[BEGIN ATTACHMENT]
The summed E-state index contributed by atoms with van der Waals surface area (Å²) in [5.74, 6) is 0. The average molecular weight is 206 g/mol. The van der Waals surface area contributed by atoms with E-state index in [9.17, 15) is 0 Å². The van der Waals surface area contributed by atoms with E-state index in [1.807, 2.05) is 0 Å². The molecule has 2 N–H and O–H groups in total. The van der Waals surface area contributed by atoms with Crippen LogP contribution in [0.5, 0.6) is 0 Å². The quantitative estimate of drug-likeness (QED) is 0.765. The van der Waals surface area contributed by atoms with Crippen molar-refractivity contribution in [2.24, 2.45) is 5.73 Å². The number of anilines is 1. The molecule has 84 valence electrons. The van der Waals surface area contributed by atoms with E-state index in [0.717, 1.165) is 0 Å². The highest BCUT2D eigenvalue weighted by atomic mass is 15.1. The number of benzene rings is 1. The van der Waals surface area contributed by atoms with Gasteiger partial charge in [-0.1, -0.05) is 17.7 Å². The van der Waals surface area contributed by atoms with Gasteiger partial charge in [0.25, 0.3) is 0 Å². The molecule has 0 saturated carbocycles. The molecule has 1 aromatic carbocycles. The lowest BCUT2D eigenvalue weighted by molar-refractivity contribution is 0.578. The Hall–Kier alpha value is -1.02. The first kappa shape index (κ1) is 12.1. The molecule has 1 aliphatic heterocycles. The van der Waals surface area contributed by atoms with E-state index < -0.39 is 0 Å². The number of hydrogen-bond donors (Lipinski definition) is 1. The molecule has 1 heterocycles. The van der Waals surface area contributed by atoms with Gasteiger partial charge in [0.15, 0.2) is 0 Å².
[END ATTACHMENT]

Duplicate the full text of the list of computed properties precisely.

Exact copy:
The summed E-state index contributed by atoms with van der Waals surface area (Å²) in [5.74, 6) is 0. The average molecular weight is 206 g/mol. The van der Waals surface area contributed by atoms with E-state index in [9.17, 15) is 0 Å². The van der Waals surface area contributed by atoms with E-state index in [1.807, 2.05) is 0 Å². The molecule has 2 N–H and O–H groups in total. The van der Waals surface area contributed by atoms with Crippen LogP contribution in [0.5, 0.6) is 0 Å². The quantitative estimate of drug-likeness (QED) is 0.765. The van der Waals surface area contributed by atoms with Crippen molar-refractivity contribution in [2.24, 2.45) is 5.73 Å². The number of anilines is 1. The molecule has 84 valence electrons. The van der Waals surface area contributed by atoms with E-state index in [0.717, 1.165) is 0 Å². The highest BCUT2D eigenvalue weighted by atomic mass is 15.1. The number of benzene rings is 1. The van der Waals surface area contributed by atoms with Gasteiger partial charge in [-0.1, -0.05) is 17.7 Å². The van der Waals surface area contributed by atoms with Gasteiger partial charge in [0.25, 0.3) is 0 Å². The molecule has 0 saturated carbocycles. The molecule has 1 aromatic carbocycles. The lowest BCUT2D eigenvalue weighted by molar-refractivity contribution is 0.578. The Hall–Kier alpha value is -1.02. The first kappa shape index (κ1) is 12.1. The molecule has 1 aliphatic heterocycles. The van der Waals surface area contributed by atoms with E-state index < -0.39 is 0 Å². The number of hydrogen-bond donors (Lipinski definition) is 1. The molecule has 1 heterocycles. The van der Waals surface area contributed by atoms with Gasteiger partial charge in [0.15, 0.2) is 0 Å².